In the middle portions of the book, the poems become more overtly political and polemical in character. There are sharp criticisms of the War in Vietnam, of the Cold War, of the treatment of Native Americans in the United States, and of environmental desecration. This tendency in Ms Rich's poetry appears, as far as I can tell, somewhat before her focus on womens' issues and on same-sex sexual relationships. The poetry remains predominantly traditional in format although it becomes more experimental and stylistaclly free. It is didactic and clear to read.
The poetry begins to speak distinctly of womens' issues and of lesbian relationships in the collections of the late 1960s. The poems are sometimes sharp in tone, rejecting of men in many instances, and celebrate the commradeship and shared experiences of women and the tenderness that Rich finds in same-sex sexual experiences. The emphasis on mostly left political activism also continues. I found impressive Rich's long sonnet sequence "Twenty-One Love Poems" and the poem "A Woman Dead in her Forties" from the 1978 collection "A Dream of a Common Language. I also enjoyed her tribute to the Novelist Ellen Glasgow, in a late poem in the collection, "The Education of a Novelist." I enjoyed her poem on Beethoven's Ninth Symphony, much as I love that work (Ms Rich does not), and her two translations from the Yiddish poet Kadia Molodowsky. Ms Rich's poetic voice is not limited to feminist issues.
I think this is a good collection to get to understand the work of Ms. Rich. It works better than a poem or two in an anthology. In addition,as good poetry will do, the collection allows the reader to trace the development of the thoughts and feelings of some people in our country at a particular time in its poetry. Rich's poetry is a good bellweather of its age. The poetry has an earthiness an immediateness and an accesibility that will make it worth reading even for those who shy away from modern poetry.
Kamick Kamick
When I read Rich's poems I often find myself imagining her as an elderly woman, firm, lonely, and frustrated in her observations. I think in my initial readings of her I must have zeroed in on the poems with less of a feminist agenda. I really enjoyed those that I found. Rereading her I can see quite a bit more of a divide between the sexes and she seems very unsettled in her view of men. I would imagine male readers would most likely be put off by this. Gender is a big deal to Rich, I'd be lying if I said otherwise. Because we have an inundation of ruminations like those today, her message might be somewhat dated--especially to younger people, but if you consider the era in which these poems were written, it was a timely subject. To quote one of the last line in "From an Old House in America": "Any woman's death diminishes me." I know some people panned the newest additions to this collection (1950-2001) and feel Rich is a bit of a man-hater. I don't get the feeling that she herself is, but her poetry can certainly go bitter quickly.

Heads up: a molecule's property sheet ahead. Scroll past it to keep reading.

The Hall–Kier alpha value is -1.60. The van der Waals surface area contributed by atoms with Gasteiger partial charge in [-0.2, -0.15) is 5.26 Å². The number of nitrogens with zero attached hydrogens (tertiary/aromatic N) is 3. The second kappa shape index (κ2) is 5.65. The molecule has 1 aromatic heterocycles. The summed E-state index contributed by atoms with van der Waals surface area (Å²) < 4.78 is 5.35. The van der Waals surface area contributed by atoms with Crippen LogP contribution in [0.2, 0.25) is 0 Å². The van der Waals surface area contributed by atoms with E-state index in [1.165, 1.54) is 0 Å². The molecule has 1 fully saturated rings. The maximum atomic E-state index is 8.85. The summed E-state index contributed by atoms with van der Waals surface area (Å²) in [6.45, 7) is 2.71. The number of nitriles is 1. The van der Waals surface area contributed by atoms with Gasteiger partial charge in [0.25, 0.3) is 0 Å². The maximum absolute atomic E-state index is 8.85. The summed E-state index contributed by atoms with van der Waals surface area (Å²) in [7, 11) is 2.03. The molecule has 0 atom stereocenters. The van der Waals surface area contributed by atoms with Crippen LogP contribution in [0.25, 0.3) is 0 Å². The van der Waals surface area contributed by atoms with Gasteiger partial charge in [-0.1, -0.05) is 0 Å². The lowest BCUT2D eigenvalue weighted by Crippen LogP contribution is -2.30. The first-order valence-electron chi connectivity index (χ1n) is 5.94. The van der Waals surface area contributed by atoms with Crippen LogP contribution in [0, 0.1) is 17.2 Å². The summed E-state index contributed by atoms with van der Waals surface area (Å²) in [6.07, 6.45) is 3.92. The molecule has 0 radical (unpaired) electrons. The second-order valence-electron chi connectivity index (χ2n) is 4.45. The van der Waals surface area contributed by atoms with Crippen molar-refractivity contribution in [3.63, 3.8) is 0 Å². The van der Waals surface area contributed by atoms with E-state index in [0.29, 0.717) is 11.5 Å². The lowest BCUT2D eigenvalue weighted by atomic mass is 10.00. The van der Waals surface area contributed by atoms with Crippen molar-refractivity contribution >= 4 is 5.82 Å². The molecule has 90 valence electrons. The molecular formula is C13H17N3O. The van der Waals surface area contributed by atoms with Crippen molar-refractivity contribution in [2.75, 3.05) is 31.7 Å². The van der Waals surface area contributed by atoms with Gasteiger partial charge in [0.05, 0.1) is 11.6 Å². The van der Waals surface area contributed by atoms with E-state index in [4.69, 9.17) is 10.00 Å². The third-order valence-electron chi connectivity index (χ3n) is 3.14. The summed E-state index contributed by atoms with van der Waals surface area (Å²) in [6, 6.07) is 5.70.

Needless to say, Rich was assigned reading in college (most likely Women and Literature...), but it was one of the few poetry books that I enjoyed and have actually picked up in later years. I think some of her less political and more personal poems are striking and very beautiful. These are like little intermittent gems and make the collection worthwhile for me. My favorite poem is very short, and sort of William Carlos Williams in fashion. It's called Picnic. Five lines from it:

the chicken bones scattered
for the fox we'll never see
the children playing in the caves
My death is folded in my pocket
like a nylon raincoat

Very wistful and stark. I guess I'm mostly struck by how lonely she sounds. That's something I think we can all identify with.
bass bass
Perhaps the constant praise of Rich is a bit silly, but she really does take exception to all that is objectionable in contemporary America. This is, of course, a threat to some, but I enjoyed reading this book for the most part. As a lyric poet, Rich is undeniably mediocre, and the usual comparisons that she and her adulating collegiate readers make between her and Emily Dickinson is offensive and ridiculous. However, she speaks her mind, and is an important voice in Lesbian poetry, particularly love poems. If she can't compare in poet greatness with other lesbian poets like Elizabeth Bishop, and can't hold a wet match next to HD, this is not to be regretted. Rich is an unusual poet, one who is determined to write political poetry, even when a different writer might perhaps know better.
Malojurus Malojurus
This tremendous collection is a threat to cowardly white males everywhere. The incredible variety of utterance and the almost unbelievable courage shown by these poems testifies to the greatness of Adrienne Rich and the paucity of invention of typical white male poets in comparison. This is a truly important book.